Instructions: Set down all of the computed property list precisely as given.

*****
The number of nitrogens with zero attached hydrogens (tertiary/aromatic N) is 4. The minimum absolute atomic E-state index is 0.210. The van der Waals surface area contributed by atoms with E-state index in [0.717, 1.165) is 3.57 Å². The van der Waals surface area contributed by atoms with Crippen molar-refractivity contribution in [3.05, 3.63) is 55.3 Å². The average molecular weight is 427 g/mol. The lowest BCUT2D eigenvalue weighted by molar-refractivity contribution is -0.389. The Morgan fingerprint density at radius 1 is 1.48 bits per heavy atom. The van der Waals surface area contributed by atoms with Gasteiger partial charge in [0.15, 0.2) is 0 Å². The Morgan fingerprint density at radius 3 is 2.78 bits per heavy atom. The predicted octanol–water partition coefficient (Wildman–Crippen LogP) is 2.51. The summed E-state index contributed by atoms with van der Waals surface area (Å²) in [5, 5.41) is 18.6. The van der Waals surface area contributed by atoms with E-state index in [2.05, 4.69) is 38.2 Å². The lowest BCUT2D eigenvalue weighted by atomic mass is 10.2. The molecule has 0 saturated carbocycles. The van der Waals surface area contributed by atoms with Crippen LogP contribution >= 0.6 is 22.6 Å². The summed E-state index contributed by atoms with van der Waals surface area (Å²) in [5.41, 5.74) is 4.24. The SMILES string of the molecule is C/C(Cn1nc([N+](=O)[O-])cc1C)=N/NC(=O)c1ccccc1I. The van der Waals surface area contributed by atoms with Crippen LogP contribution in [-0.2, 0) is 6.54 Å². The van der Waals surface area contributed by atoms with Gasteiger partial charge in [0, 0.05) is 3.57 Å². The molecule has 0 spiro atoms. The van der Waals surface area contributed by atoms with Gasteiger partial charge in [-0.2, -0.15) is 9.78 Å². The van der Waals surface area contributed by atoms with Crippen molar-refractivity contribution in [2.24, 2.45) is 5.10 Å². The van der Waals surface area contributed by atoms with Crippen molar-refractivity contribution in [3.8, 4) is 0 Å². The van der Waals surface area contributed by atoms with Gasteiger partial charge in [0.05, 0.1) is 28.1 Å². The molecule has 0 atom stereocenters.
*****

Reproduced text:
The number of nitrogens with zero attached hydrogens (tertiary/aromatic N) is 4. The minimum absolute atomic E-state index is 0.210. The van der Waals surface area contributed by atoms with E-state index in [0.717, 1.165) is 3.57 Å². The van der Waals surface area contributed by atoms with Crippen molar-refractivity contribution in [3.05, 3.63) is 55.3 Å². The average molecular weight is 427 g/mol. The lowest BCUT2D eigenvalue weighted by molar-refractivity contribution is -0.389. The Morgan fingerprint density at radius 1 is 1.48 bits per heavy atom. The van der Waals surface area contributed by atoms with Gasteiger partial charge in [0.15, 0.2) is 0 Å². The Morgan fingerprint density at radius 3 is 2.78 bits per heavy atom. The predicted octanol–water partition coefficient (Wildman–Crippen LogP) is 2.51. The summed E-state index contributed by atoms with van der Waals surface area (Å²) in [5, 5.41) is 18.6. The van der Waals surface area contributed by atoms with E-state index in [2.05, 4.69) is 38.2 Å². The lowest BCUT2D eigenvalue weighted by atomic mass is 10.2. The molecule has 0 saturated carbocycles. The van der Waals surface area contributed by atoms with Crippen LogP contribution >= 0.6 is 22.6 Å². The summed E-state index contributed by atoms with van der Waals surface area (Å²) in [5.41, 5.74) is 4.24. The SMILES string of the molecule is C/C(Cn1nc([N+](=O)[O-])cc1C)=N/NC(=O)c1ccccc1I. The van der Waals surface area contributed by atoms with Crippen LogP contribution in [-0.2, 0) is 6.54 Å². The van der Waals surface area contributed by atoms with Gasteiger partial charge in [0, 0.05) is 3.57 Å². The molecule has 0 spiro atoms. The van der Waals surface area contributed by atoms with Gasteiger partial charge in [-0.2, -0.15) is 9.78 Å². The van der Waals surface area contributed by atoms with Crippen molar-refractivity contribution in [2.24, 2.45) is 5.10 Å². The van der Waals surface area contributed by atoms with Crippen molar-refractivity contribution in [3.8, 4) is 0 Å². The van der Waals surface area contributed by atoms with Gasteiger partial charge in [0.05, 0.1) is 28.1 Å². The molecule has 0 atom stereocenters.